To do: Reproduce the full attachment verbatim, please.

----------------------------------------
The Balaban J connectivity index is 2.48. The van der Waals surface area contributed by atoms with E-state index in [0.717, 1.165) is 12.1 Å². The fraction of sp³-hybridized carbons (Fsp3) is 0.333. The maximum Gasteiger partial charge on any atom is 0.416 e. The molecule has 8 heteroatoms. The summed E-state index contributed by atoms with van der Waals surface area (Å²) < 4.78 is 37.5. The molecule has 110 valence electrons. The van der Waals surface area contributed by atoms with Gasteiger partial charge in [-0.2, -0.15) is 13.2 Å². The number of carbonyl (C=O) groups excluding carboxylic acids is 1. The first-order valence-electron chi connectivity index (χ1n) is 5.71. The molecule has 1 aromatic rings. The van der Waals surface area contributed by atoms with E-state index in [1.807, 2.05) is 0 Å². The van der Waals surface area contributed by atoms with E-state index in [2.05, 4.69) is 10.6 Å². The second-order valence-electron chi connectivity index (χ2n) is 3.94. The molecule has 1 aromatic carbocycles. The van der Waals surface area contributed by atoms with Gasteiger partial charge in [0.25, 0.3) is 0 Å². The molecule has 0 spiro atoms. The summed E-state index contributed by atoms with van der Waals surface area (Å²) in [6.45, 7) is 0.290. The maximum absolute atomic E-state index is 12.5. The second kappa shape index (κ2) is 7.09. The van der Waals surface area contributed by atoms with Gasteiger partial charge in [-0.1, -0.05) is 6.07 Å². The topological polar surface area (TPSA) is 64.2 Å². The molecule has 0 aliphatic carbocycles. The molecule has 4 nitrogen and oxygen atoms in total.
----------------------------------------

The Balaban J connectivity index is 2.48. The van der Waals surface area contributed by atoms with E-state index in [0.717, 1.165) is 12.1 Å². The fraction of sp³-hybridized carbons (Fsp3) is 0.333. The maximum Gasteiger partial charge on any atom is 0.416 e. The molecule has 8 heteroatoms. The summed E-state index contributed by atoms with van der Waals surface area (Å²) < 4.78 is 37.5. The molecule has 110 valence electrons. The van der Waals surface area contributed by atoms with Gasteiger partial charge in [-0.2, -0.15) is 13.2 Å². The number of carbonyl (C=O) groups excluding carboxylic acids is 1. The first-order valence-electron chi connectivity index (χ1n) is 5.71. The molecule has 1 aromatic rings. The van der Waals surface area contributed by atoms with E-state index in [1.807, 2.05) is 0 Å². The van der Waals surface area contributed by atoms with E-state index in [2.05, 4.69) is 10.6 Å². The second-order valence-electron chi connectivity index (χ2n) is 3.94. The molecule has 1 aromatic carbocycles. The van der Waals surface area contributed by atoms with Gasteiger partial charge in [0.25, 0.3) is 0 Å². The molecule has 0 spiro atoms. The summed E-state index contributed by atoms with van der Waals surface area (Å²) in [6.45, 7) is 0.290. The maximum absolute atomic E-state index is 12.5. The second kappa shape index (κ2) is 7.09. The van der Waals surface area contributed by atoms with Gasteiger partial charge in [-0.1, -0.05) is 6.07 Å². The topological polar surface area (TPSA) is 64.2 Å². The molecule has 0 aliphatic carbocycles. The molecule has 4 nitrogen and oxygen atoms in total.